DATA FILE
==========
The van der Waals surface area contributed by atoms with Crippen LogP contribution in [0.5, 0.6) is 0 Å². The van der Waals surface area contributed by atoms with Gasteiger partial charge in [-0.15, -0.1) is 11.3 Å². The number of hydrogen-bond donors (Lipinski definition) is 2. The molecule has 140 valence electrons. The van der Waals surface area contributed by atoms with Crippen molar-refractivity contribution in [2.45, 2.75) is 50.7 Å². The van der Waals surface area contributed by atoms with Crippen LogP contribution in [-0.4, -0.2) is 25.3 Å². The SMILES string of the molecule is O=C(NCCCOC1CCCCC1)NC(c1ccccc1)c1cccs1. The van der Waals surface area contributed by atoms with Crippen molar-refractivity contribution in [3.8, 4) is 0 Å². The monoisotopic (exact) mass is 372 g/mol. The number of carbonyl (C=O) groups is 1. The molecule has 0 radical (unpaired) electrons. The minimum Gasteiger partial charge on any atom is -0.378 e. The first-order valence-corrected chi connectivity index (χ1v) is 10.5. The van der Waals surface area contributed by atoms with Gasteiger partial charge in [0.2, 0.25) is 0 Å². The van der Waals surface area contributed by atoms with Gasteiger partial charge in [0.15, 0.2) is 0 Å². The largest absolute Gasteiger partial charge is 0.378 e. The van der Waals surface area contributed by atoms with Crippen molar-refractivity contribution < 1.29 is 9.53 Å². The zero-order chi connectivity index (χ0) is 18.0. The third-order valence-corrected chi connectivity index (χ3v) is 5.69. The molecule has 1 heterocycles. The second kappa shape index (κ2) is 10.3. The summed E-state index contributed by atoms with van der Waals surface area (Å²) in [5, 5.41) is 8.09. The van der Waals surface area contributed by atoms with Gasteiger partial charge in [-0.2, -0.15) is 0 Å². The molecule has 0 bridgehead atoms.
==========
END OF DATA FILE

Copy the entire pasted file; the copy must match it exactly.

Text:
The van der Waals surface area contributed by atoms with Crippen LogP contribution in [0.5, 0.6) is 0 Å². The van der Waals surface area contributed by atoms with Gasteiger partial charge in [-0.15, -0.1) is 11.3 Å². The number of hydrogen-bond donors (Lipinski definition) is 2. The molecule has 140 valence electrons. The van der Waals surface area contributed by atoms with Crippen molar-refractivity contribution in [2.45, 2.75) is 50.7 Å². The van der Waals surface area contributed by atoms with Crippen LogP contribution in [-0.4, -0.2) is 25.3 Å². The SMILES string of the molecule is O=C(NCCCOC1CCCCC1)NC(c1ccccc1)c1cccs1. The van der Waals surface area contributed by atoms with Crippen molar-refractivity contribution in [3.8, 4) is 0 Å². The monoisotopic (exact) mass is 372 g/mol. The number of carbonyl (C=O) groups is 1. The molecule has 0 radical (unpaired) electrons. The minimum Gasteiger partial charge on any atom is -0.378 e. The first-order valence-corrected chi connectivity index (χ1v) is 10.5. The van der Waals surface area contributed by atoms with Gasteiger partial charge in [0.2, 0.25) is 0 Å². The van der Waals surface area contributed by atoms with Gasteiger partial charge in [0.15, 0.2) is 0 Å². The largest absolute Gasteiger partial charge is 0.378 e. The van der Waals surface area contributed by atoms with Crippen molar-refractivity contribution < 1.29 is 9.53 Å². The zero-order chi connectivity index (χ0) is 18.0. The third-order valence-corrected chi connectivity index (χ3v) is 5.69. The molecule has 1 heterocycles. The second kappa shape index (κ2) is 10.3. The summed E-state index contributed by atoms with van der Waals surface area (Å²) in [5, 5.41) is 8.09. The van der Waals surface area contributed by atoms with Gasteiger partial charge in [-0.2, -0.15) is 0 Å². The molecule has 0 bridgehead atoms.